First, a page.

1902 Encyclopedia > China > Chinese Provinces (2) - Shan-tung [Shandong]

(Part 8)


Part 8. Province 2: Shan-tung [Shandong]

The province of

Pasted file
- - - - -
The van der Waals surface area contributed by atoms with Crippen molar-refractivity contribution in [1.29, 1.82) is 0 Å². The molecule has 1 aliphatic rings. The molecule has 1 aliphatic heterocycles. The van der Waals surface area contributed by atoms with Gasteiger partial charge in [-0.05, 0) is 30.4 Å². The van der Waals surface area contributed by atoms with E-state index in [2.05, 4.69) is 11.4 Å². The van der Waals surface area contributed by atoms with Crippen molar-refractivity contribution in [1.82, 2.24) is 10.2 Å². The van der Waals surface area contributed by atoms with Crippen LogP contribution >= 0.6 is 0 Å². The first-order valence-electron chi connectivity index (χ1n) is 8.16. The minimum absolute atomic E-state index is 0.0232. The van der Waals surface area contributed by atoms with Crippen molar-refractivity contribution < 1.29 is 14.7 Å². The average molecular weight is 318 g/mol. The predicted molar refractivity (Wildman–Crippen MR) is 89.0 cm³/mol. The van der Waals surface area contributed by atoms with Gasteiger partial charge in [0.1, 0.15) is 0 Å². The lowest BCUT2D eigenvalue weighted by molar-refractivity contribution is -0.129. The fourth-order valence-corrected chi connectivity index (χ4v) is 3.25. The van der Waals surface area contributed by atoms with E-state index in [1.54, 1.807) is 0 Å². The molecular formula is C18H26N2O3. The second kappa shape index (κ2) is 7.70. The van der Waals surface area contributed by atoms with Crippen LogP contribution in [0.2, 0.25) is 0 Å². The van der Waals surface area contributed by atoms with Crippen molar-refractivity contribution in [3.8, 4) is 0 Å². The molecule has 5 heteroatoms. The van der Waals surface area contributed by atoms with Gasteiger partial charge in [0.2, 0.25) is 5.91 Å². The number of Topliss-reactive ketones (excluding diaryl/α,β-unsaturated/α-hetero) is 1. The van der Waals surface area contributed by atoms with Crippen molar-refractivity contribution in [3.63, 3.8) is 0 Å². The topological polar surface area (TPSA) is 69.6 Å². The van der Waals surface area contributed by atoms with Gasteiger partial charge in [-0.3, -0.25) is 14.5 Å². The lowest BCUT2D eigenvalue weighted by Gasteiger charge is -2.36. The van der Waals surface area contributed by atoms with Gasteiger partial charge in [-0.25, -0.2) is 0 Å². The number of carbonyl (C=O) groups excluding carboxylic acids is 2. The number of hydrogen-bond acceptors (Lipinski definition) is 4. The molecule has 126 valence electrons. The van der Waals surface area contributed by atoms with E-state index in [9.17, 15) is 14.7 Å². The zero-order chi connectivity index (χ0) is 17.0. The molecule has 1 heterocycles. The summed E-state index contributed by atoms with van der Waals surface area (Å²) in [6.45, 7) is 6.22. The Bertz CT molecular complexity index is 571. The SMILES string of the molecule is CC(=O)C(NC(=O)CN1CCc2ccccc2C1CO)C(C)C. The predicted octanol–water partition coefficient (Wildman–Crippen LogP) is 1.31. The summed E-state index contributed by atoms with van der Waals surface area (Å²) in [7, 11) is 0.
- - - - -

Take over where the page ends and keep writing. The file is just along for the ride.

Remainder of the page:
Shan-tung, "or East of the Mountains," is bounded on the N. by the province of Chih-li and the Gulf of Pih-chih-li, on the E. by the Yellow Sea, on the S. by Keang-soo and the yellow Sea, and on th. W. by Chih-li. It contains an area of 65,104 square miles, and the population is estimated to be 30,000,000. It is divided into ten prefectures, with as many prefectural cities, of which Tse-nan Foo, the provincial capital, is the chief. The physical features of the province are very plainly marked. The centre and eastern portions are occupied by a series of mountain ranges running north-east and south-west, between which lie fertile valleys, while the north-western, southern, and western portions form part of the great delta plain of the north of china. The most considerable range of mountains is that which lies to the north of the city of Tai-gan Foo, of which the highest peak is the Tai-shan, a mountain which has been famous in Chinese history for more than 4000 years, and to which at the present day hundreds of pilgrims annually resort. Another important range is the Laou-shan, which fringes the south-eastern coast for about 18 miles. With the exception of the Yellow River, which in its new course traverses the province in a north-easterly direction to the sea, there are no large rivers in Shan-tung. The most considerable are the Wei, which flows into the Gulf of Pih-chih-li; the Yih, which empties itself into a lake lying to the east of the Grand Canal; and the ta-wan, which rises at the southern foot of the Yih Mountains and terminates its course in the Grand Canal. There are several lakes in the province, notably the He-shang Hoo and the Nan-shang Hoo, both of which border on the Grand Canal in the south-west. Large quantities of foreign and southern goods are consumed in the populous districts surrounding these lakes, the waters of which afford means of export for the cotton, silk, coal, grain, &c., which are produced in the fertile tracts lying in their neighbourhood. Speaking generally the province is not a fertile one. Not being a loess region, the mountains are unproductive, and yield only brushwood and grass, while the plain to the north is so impregnated with salt that it is almost valueless, especially near the sea, for agricultural purposes. The valleys between the mountains and the plain to the southwest are, however, extremely rich and fertile. The chief wealth of Shan-tung consist in its minerals, the principal of which is coal. There are four large coal-fields and several smaller ones now being worked in the province, the most considerable of which lies in the valley of the Laou-foo River in the centre of the province. The coal and coke from this district are conveyed by road to the city of Le-tsing on the Yellow River, a distance of about 75 miles, from whence they are exported in all directions. Anpther large field lies on the plain a little to the south of Yih-chow Foo in the south. A third field is in the district of Wei Heen to the north; and a foruth in the neighbourhood of Yih Heen in the south-west. Iron ore, ironstone, gold, galena, lead, and copper are also found in considerable quantities in many parts of the province. The principal agricultural products are wheat, millet, Indian corn, pulse, rice, arrowroot, and many varieties of fruits and vegetables. The castor-oil plant is common, and the wax tree grows plentifully in the neighbourhood of Lai-yang in the east, giving rise to a considerable trade in the wax produced by means of the wax insects. Unlike those of their kind in Sze-chuen, the wax insects of Shan-tung breed and become productive in the same districts. They are placed upon the trees in the spring, and at the close of the summer they void a peculiar substance which when melted forms wax. In the autumn they are taken off the trees, and are preserved within doors until the following spring. Shan-tung abounds in good harbours, the most noteworthy of which are Chefoo and Wei-hai-wei on the north, and Shih-taou, Kin-kea-kow, and China-taou on the south of the promontory. As being the native province of both Confucius and Mencius, Shan-tung has acquired an undying fame in the Chinese world of literature. Che-foo, the Treaty Port of Shan-tung, is situated on the northeastern coast of the province. The value of the foreign trade from this port amounted in 1874 to £2,597,060, £1,882,144 of which represented the imports, and £714,916 the exports.

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